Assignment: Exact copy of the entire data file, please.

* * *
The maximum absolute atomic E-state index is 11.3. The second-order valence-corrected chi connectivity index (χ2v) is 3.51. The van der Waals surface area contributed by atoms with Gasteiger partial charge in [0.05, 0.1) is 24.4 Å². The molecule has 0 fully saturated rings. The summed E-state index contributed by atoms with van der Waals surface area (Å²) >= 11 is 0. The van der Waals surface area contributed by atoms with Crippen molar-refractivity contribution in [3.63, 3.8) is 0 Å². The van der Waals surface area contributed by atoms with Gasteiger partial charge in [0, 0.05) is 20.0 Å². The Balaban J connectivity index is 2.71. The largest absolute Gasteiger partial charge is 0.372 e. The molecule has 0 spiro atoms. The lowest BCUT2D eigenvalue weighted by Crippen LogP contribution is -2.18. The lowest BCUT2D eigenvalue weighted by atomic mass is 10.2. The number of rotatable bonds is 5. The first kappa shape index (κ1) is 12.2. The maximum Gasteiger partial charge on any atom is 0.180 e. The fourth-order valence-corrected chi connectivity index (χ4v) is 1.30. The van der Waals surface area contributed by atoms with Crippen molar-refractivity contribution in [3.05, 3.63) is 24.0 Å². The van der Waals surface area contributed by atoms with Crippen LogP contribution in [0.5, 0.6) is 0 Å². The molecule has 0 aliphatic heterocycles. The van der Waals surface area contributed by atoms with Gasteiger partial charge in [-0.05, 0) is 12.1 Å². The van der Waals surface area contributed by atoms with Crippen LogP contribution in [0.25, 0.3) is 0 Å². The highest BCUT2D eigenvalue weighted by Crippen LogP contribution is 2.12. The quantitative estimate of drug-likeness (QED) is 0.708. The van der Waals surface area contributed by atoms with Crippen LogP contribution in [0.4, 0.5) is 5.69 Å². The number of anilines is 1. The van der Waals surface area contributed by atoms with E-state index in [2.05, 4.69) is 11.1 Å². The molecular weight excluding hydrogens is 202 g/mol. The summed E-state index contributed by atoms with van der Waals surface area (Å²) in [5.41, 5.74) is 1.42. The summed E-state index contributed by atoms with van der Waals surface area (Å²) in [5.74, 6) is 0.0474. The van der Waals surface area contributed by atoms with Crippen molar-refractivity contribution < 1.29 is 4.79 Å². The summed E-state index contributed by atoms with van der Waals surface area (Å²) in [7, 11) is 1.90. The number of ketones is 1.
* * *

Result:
The maximum absolute atomic E-state index is 11.3. The second-order valence-corrected chi connectivity index (χ2v) is 3.51. The van der Waals surface area contributed by atoms with Gasteiger partial charge in [0.05, 0.1) is 24.4 Å². The molecule has 0 fully saturated rings. The summed E-state index contributed by atoms with van der Waals surface area (Å²) >= 11 is 0. The van der Waals surface area contributed by atoms with Crippen molar-refractivity contribution in [3.63, 3.8) is 0 Å². The van der Waals surface area contributed by atoms with Gasteiger partial charge in [0, 0.05) is 20.0 Å². The Balaban J connectivity index is 2.71. The largest absolute Gasteiger partial charge is 0.372 e. The molecule has 0 spiro atoms. The lowest BCUT2D eigenvalue weighted by Crippen LogP contribution is -2.18. The lowest BCUT2D eigenvalue weighted by atomic mass is 10.2. The number of rotatable bonds is 5. The first kappa shape index (κ1) is 12.2. The maximum Gasteiger partial charge on any atom is 0.180 e. The fourth-order valence-corrected chi connectivity index (χ4v) is 1.30. The van der Waals surface area contributed by atoms with Crippen molar-refractivity contribution in [3.05, 3.63) is 24.0 Å². The van der Waals surface area contributed by atoms with Crippen LogP contribution in [0.5, 0.6) is 0 Å². The molecule has 0 aliphatic heterocycles. The van der Waals surface area contributed by atoms with Gasteiger partial charge in [-0.05, 0) is 12.1 Å². The van der Waals surface area contributed by atoms with Crippen LogP contribution in [0.25, 0.3) is 0 Å². The highest BCUT2D eigenvalue weighted by Crippen LogP contribution is 2.12. The quantitative estimate of drug-likeness (QED) is 0.708. The van der Waals surface area contributed by atoms with Crippen LogP contribution in [0.4, 0.5) is 5.69 Å². The number of anilines is 1. The van der Waals surface area contributed by atoms with E-state index in [2.05, 4.69) is 11.1 Å². The molecular weight excluding hydrogens is 202 g/mol. The summed E-state index contributed by atoms with van der Waals surface area (Å²) in [5.41, 5.74) is 1.42. The summed E-state index contributed by atoms with van der Waals surface area (Å²) in [5.74, 6) is 0.0474. The van der Waals surface area contributed by atoms with Crippen molar-refractivity contribution < 1.29 is 4.79 Å². The summed E-state index contributed by atoms with van der Waals surface area (Å²) in [7, 11) is 1.90. The number of ketones is 1.